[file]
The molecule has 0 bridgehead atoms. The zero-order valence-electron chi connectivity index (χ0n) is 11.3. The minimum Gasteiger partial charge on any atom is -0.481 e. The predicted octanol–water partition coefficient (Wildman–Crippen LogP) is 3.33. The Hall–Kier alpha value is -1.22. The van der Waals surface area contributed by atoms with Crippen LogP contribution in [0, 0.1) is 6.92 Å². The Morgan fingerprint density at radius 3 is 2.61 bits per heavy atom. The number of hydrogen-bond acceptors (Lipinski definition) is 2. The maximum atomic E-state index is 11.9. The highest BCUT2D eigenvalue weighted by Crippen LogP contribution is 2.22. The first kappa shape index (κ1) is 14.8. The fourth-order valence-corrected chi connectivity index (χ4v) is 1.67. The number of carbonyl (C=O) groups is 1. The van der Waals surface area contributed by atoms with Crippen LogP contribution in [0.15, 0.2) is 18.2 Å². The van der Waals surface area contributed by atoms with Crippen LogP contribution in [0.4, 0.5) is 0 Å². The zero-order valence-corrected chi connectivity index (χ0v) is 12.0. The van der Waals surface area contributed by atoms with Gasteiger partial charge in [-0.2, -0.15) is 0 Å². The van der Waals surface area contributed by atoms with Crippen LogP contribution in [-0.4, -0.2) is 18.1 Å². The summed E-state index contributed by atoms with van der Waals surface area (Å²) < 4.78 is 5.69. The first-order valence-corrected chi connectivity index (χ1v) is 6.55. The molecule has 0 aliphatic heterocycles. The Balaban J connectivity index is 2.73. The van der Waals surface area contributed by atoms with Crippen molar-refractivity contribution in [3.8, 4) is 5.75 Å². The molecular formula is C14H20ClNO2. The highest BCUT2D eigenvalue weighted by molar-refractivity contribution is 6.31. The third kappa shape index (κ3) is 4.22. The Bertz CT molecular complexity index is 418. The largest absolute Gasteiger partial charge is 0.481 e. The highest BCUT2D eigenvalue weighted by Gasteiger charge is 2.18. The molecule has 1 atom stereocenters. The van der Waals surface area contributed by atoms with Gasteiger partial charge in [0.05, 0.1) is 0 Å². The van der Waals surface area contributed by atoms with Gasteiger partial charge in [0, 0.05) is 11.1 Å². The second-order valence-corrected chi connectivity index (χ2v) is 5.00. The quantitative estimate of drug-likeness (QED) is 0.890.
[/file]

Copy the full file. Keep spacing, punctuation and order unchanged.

The molecule has 0 bridgehead atoms. The zero-order valence-electron chi connectivity index (χ0n) is 11.3. The minimum Gasteiger partial charge on any atom is -0.481 e. The predicted octanol–water partition coefficient (Wildman–Crippen LogP) is 3.33. The Hall–Kier alpha value is -1.22. The van der Waals surface area contributed by atoms with Crippen LogP contribution in [0, 0.1) is 6.92 Å². The Morgan fingerprint density at radius 3 is 2.61 bits per heavy atom. The number of hydrogen-bond acceptors (Lipinski definition) is 2. The maximum atomic E-state index is 11.9. The highest BCUT2D eigenvalue weighted by Crippen LogP contribution is 2.22. The first kappa shape index (κ1) is 14.8. The fourth-order valence-corrected chi connectivity index (χ4v) is 1.67. The number of carbonyl (C=O) groups is 1. The van der Waals surface area contributed by atoms with Crippen LogP contribution in [0.15, 0.2) is 18.2 Å². The van der Waals surface area contributed by atoms with Crippen LogP contribution in [0.4, 0.5) is 0 Å². The zero-order valence-corrected chi connectivity index (χ0v) is 12.0. The van der Waals surface area contributed by atoms with Gasteiger partial charge in [-0.2, -0.15) is 0 Å². The van der Waals surface area contributed by atoms with Crippen LogP contribution in [-0.4, -0.2) is 18.1 Å². The summed E-state index contributed by atoms with van der Waals surface area (Å²) < 4.78 is 5.69. The first-order valence-corrected chi connectivity index (χ1v) is 6.55. The molecule has 0 aliphatic heterocycles. The Balaban J connectivity index is 2.73. The van der Waals surface area contributed by atoms with Crippen molar-refractivity contribution in [3.8, 4) is 5.75 Å². The molecular formula is C14H20ClNO2. The highest BCUT2D eigenvalue weighted by molar-refractivity contribution is 6.31. The third kappa shape index (κ3) is 4.22. The Bertz CT molecular complexity index is 418. The largest absolute Gasteiger partial charge is 0.481 e. The highest BCUT2D eigenvalue weighted by Gasteiger charge is 2.18. The molecule has 1 atom stereocenters. The van der Waals surface area contributed by atoms with Gasteiger partial charge in [0.05, 0.1) is 0 Å². The van der Waals surface area contributed by atoms with Gasteiger partial charge in [0, 0.05) is 11.1 Å². The second-order valence-corrected chi connectivity index (χ2v) is 5.00. The quantitative estimate of drug-likeness (QED) is 0.890.